With a title like that you’d think I was referring to the town in Italy. On the contrary this namesake town in central Florida has its own colors painted in the sky. Sometimes I’ll head down here if we’ve had rain showers since that’s usually followed by a sunset. This day was no exception and I’m glad I made the effort.
I’ve posted different versions of this pier, but the sky ensures each one is unique. Landscape photography in Florida usually has the sky play a major role. At times my photos are tied to the whims of the weather. I know that sounds strange but I think there’s more than a grain of truth to it.
Even if I go out and the clouds are not cooperating I still end up walking the beach. I have little to lose and everything to gain chasing clouds for a good shot. That reminds me of storm chasers, I’m kind of like that although I’m more of a sunset chaser. Much less risk and stress involved.
The fishing pier at Bradenton Riverwalk is another favorite composition of mine because of how the light plays on the still waters. I’ve taken this shot several times before and I’ll probably continue to take more when I end up here in the morning. I suppose I can start a fishing pier gallery before too long.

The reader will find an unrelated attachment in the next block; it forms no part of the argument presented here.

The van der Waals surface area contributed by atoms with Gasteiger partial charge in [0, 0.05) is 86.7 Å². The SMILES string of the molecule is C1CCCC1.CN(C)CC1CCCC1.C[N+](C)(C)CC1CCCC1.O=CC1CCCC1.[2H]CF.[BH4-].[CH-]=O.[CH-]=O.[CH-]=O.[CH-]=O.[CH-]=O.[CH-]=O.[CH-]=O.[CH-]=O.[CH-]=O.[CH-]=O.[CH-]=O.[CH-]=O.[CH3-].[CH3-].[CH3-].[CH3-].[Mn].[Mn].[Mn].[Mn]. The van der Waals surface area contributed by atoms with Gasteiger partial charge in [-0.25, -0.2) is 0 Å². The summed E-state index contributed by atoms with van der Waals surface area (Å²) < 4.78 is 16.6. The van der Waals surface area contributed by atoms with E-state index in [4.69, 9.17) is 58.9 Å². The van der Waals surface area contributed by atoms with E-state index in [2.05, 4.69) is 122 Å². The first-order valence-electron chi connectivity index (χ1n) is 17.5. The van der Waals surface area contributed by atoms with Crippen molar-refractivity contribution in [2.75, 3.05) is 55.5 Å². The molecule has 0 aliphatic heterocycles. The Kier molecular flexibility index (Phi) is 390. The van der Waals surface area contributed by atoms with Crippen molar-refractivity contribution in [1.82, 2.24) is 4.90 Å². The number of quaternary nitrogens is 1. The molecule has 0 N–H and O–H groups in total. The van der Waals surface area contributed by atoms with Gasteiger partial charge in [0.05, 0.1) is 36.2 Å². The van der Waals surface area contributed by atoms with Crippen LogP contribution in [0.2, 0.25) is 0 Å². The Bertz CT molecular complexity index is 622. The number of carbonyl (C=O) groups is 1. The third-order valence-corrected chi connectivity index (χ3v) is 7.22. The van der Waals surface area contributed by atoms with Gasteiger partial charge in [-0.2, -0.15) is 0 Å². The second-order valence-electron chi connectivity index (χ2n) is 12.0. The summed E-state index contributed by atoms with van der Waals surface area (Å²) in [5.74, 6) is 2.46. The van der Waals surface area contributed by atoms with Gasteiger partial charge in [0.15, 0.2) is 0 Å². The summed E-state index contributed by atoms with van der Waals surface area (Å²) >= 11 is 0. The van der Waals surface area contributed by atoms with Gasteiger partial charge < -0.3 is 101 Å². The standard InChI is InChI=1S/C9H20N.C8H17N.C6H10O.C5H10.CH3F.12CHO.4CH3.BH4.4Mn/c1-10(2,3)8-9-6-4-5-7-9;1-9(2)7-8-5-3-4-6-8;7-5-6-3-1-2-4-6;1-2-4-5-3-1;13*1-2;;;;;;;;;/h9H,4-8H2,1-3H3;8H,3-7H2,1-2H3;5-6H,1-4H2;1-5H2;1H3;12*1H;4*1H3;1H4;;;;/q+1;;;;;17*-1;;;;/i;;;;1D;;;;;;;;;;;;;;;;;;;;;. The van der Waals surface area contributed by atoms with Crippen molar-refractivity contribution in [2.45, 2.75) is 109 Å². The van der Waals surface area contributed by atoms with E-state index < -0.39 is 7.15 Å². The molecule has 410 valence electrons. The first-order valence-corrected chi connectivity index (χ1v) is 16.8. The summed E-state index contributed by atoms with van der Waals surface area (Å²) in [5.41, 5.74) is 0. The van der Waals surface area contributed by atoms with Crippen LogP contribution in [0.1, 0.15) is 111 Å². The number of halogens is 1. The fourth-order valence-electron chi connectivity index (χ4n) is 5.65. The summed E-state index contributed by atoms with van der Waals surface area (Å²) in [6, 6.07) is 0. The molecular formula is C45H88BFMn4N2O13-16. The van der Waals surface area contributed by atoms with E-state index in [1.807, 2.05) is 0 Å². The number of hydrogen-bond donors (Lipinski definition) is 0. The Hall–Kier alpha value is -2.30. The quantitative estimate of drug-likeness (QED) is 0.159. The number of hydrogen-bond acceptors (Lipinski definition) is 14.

As soon as the sun rises the breeze starts which then disturbs the glass-like surface of the water. But during those few minutes at dawn this is what it looks like.
As you probably already know I love reflections in the water, there’s something surreal about it that transforms an ordinary scene in a way that’s hard to explain. I look for reflections whenever I’m out shooting and the more I find the better. Sometimes even a puddle of rain water will do. Reflections are like portals into another world, one that insinuates something more ethereal.
This image for me is a study in composition. To get this image of apartment buildings in Sarasota I placed my camera at the level of the water on a tripod. These kind of shots work best when the water is calm so that the reflections are rendered in long lines on the water’s surface. I took this with a 35mm lens so that I could use a wide aperture. That means I could ensure the focus on the buildings was sharp while allowing the reflections to appear naturally soft.
These buildings face west so they have a view the sunset across Sarasota bay. However for me they create a nice scene for night photography all by themselves. I have often looked at these buildings and wondered how I could capture them. I think the low perspective works well.
Often I’ll see a scene and think there’s something about it that I want to capture yet may not be sure what it is or how to go about it. In this case I just kept trying new things until something worked. It took a little effort as I climbed over some rocks in the dark and placed my tripod in the water, all the while trying not to get my camera wet. But in the end I’m happy with how it turned out and can now look for more compositions using the same technique.